Arizona and Flagstaff Minimum Wage Increases

Arizona’s state minimum wage once again increased; effective January 1, 2020, all non-tipped employees must be paid at least $12.00 per hour. Additionally,  Flagstaff’s minimum wage  increased to $13.00 per hour, effective January 1, 2020.

U.S. Department of Labor Overtime Increases and Rule Changes Affecting Overtime Calculations

Effective January 1, 2020, the new federal overtime salary threshold increased from $455 to $684 per week ($35,568 per year). Employers may use non-discretionary bonuses and incentives to satisfy up to ten percent of the standard salary level. The new overtime rule also increased the salary level for highly compensated employees from $100,000 to $107,432.  Additionally, the U.S. Department of Labor (DOL) issued revised regulations, effective January 15, 2020, allowing employers to more easily offer perks and benefits to employees without affecting the employees’ overtime rates. Employers will now be able to exclude from an employee’s regular rate of pay for overtime calculations:

  • Parking benefits, wellness programs, onsite specialist treatment, gym access and fitness classes, employee discounts on retail goods and services, tuition benefits (whether paid to an employee, an education provider, or a student-loan program), and adoption assistance;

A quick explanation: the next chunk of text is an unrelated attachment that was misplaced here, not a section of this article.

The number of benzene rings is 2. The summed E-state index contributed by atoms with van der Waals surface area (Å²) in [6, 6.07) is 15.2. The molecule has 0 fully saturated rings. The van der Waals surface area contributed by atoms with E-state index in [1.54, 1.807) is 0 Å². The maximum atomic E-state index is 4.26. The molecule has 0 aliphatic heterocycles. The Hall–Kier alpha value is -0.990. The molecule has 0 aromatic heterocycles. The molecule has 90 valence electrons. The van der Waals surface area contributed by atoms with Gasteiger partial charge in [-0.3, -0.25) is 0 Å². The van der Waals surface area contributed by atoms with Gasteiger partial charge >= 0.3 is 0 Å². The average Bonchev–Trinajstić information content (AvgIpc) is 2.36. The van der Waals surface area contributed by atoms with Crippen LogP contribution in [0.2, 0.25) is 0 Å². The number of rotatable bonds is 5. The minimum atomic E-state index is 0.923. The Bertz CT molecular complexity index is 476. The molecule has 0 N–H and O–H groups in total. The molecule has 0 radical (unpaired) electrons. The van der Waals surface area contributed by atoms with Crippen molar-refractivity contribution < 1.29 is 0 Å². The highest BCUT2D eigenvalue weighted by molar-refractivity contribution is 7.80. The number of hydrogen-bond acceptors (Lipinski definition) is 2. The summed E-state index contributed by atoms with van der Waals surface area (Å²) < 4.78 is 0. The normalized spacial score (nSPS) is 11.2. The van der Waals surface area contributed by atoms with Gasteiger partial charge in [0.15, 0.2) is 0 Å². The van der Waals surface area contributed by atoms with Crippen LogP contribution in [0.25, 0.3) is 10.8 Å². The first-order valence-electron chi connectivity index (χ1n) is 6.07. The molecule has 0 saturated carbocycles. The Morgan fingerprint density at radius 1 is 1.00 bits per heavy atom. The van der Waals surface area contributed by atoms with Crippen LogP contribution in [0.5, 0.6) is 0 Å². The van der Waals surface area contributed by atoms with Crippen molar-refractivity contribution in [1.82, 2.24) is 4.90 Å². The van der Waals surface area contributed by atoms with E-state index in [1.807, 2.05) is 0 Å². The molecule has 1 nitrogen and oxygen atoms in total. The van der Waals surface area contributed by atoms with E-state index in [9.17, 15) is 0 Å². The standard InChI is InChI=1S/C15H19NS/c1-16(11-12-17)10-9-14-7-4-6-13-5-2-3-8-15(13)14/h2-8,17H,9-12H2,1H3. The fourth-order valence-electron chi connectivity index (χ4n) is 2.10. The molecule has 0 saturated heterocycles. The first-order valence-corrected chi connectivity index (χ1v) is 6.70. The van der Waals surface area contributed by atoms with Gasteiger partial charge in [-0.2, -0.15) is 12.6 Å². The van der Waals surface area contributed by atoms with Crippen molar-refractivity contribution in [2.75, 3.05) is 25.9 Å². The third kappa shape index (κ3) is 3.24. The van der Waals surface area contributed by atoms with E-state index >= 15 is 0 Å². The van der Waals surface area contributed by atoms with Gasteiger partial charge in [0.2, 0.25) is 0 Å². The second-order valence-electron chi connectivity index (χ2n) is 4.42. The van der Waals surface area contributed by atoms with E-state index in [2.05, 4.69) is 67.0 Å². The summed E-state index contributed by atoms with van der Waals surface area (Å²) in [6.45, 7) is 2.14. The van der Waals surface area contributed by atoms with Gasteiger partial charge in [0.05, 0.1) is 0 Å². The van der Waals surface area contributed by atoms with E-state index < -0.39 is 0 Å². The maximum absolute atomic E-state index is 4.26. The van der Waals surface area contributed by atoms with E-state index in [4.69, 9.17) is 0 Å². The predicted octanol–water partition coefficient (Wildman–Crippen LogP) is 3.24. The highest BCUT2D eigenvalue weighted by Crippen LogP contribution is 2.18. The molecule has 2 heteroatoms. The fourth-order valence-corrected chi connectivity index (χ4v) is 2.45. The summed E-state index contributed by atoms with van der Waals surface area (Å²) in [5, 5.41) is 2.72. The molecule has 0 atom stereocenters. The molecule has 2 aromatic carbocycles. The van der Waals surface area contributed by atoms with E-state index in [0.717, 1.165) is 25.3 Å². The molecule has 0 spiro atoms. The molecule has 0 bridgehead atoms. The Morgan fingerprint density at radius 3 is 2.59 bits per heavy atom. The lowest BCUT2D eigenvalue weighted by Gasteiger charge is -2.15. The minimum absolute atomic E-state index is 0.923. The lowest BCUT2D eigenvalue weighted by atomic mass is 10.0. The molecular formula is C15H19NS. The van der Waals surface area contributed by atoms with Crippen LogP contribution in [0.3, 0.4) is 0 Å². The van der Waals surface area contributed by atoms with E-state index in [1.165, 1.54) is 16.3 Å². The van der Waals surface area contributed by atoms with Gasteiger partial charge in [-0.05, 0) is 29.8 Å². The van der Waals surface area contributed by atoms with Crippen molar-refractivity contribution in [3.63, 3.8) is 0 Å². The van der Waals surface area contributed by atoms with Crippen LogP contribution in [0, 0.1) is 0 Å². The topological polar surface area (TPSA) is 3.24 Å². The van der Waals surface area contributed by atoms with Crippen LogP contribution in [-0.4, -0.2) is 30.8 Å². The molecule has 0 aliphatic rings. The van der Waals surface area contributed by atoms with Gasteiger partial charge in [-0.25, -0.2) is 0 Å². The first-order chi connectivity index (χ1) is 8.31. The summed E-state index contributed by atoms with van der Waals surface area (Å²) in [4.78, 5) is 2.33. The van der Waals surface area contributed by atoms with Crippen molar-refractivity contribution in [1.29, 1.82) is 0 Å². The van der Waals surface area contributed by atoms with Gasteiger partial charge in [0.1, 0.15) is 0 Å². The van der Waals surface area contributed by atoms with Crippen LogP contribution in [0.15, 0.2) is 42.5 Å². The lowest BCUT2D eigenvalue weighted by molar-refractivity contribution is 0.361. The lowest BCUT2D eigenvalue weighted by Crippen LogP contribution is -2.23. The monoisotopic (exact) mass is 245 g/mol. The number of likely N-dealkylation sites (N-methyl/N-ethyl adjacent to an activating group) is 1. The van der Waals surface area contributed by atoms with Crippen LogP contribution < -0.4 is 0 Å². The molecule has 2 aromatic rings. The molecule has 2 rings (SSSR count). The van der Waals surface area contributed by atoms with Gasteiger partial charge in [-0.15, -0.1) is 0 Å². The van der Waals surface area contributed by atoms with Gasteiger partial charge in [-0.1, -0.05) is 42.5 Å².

• Payments for unused paid leave, including paid sick leave or paid time off;
  • Payments of certain penalties required under state and local scheduling laws;
  • Reimbursed expenses including cellphone plans, credentialing exam fees, organization membership dues, and travel, even if not incurred “solely” for the employer’s benefit;
  • Certain sign-on bonuses and certain longevity bonuses;
  • The cost of office coffee and snacks to employees as gifts;
  • Discretionary bonuses (by clarifying that the label given a bonus does not determine whether it is discretionary and providing additional examples); and
  • Contributions to benefit plans for accident, unemployment, legal services, or other events that could cause future financial hardship or expense.

The revised rules clarify that reimbursements not exceeding the maximum travel reimbursement under the Federal Travel Regulation or the optional United States Internal Revenue Service substantiation amounts for travel expenses are per se “reasonable payments.”

The DOL further revised the existing regulations, eliminating the restriction that “call-back” pay and other payments similar to call-back pay must be “infrequent and sporadic” to be excludable from an employee’s regular rate, while maintaining that such payments must not be prearranged. (See sections 778.221 and 778.222.)

Finally, the DOL updated its regulations pertaining to the “basic rate,” which is authorized under the FLSA as an alternative to the regular rate under specific circumstances. (See section 7(g)(3).) Under the revised regulations, employers using an authorized basic rate may exclude from  overtime computation any additional payment that would not increase total overtime compensation by more than 40 percent of the higher of the applicable local, state, or federal minimum wage a week on average, for the overtime workweeks in which the employer makes the payment.

The lawyers at Faulkner Law Offices, PLLC can help employers stay compliant and can help employees ensure they are paid all wages to which they are entitled under state and federal law.